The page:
Or was this supposed to be ancient Greek theatre, a riff on the famous scene in Aeschylus' Agamemnon in which the title character walks along a carpet of rich, red tapestries to his imminent death? In Aeschylus, we see a king setting himself up as a god and trampling on the wealth of his people; we see a conqueror wading through the gore of his fallen enemies; we see a father stained by the blood of the daughter he sacrificed; we see a husband trapped in the net his vengeful wife has woven; and we see the menstrual flow of the land he long abandoned, of the palace where a woman gestated revenge. In Agamemnon, we see a tidal rebirth of blood with the taste of new-trodden wine. This image is the single most powerful I have ever found in theatre, and the reason it is so powerful is that it is comprehensively earned: Aeschylus masterfully structures his play so that everything culminates in this impossibly rich moment. I'm not suggesting Kee should set his sights so high - but surely he could do something to make me care about Nadim's death. And in the absence of that emotional attachment, why on Earth did Heng make such an overblown spectacle of it (twice: there's yet more gravy when the concubine gets impaled)?
I can't really blame the actors for all this misfiring randomness - most (including young Syazwan bin Borhan as Nadim) were doing exactly what was asked of them. Indeed, it's largely Heng's fault for taking a weak script with an identity crisis and then throwing in a dozen more personalities. However, one performer was so strong she almost convinced me I was watching a coherent piece of theatre. In the courtroom scene, Farahliza Ong's sharp-clawed, feline amorality as the Sultan's first wife made me wonder if there is indeed a way to do Antigone as a pantomime. And much later, her unexpected, underplayed profession of faith in the ineffectual Sultan momentarily lent the scene a dignity and pathos the script had done nothing to achieve.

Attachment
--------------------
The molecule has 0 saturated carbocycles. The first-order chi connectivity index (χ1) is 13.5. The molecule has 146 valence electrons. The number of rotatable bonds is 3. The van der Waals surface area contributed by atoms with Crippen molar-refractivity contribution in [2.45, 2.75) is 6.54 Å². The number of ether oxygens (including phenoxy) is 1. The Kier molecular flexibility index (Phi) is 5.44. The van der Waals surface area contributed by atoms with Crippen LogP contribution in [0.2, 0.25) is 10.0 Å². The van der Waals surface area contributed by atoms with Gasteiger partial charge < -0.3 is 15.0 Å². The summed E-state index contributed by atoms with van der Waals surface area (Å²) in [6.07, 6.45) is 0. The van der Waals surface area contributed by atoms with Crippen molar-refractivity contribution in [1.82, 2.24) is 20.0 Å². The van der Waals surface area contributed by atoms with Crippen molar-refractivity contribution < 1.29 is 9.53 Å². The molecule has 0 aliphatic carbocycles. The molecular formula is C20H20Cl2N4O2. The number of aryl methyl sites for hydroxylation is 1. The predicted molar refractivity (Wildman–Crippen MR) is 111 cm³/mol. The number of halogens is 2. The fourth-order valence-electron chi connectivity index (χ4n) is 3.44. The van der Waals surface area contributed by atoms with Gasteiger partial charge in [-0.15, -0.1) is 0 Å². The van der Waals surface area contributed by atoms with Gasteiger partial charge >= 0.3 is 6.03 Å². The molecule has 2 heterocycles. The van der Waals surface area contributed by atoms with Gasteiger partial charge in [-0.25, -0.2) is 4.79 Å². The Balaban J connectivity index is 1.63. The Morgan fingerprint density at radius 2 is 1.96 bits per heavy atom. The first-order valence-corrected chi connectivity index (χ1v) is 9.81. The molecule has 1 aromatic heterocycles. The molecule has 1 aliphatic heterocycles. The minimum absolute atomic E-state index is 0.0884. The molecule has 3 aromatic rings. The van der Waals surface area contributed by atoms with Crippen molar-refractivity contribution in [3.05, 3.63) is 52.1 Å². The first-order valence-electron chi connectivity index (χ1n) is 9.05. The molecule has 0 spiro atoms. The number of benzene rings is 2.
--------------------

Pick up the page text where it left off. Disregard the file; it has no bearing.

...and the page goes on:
But this was never going to last as the Sultan was played by Timothy Nga. While the other actors were all in different plays, Nga was merely in a costume. Some actors excite you with the fire and force of their craft, showing you the hammer blows with which they forged their role (see, for example, Michael Corbidge in The Pillowman); others lull you with the ease of their performance, as if they had been sitting with you in the audience moments before jumping up onstage (see Siti Khalijah in Good People). Nga gives the impression that he kind of tries but not really - and in a play full of stranded actors desperately searching for worthwhile roles, he looked aimlessly, amblingly lost.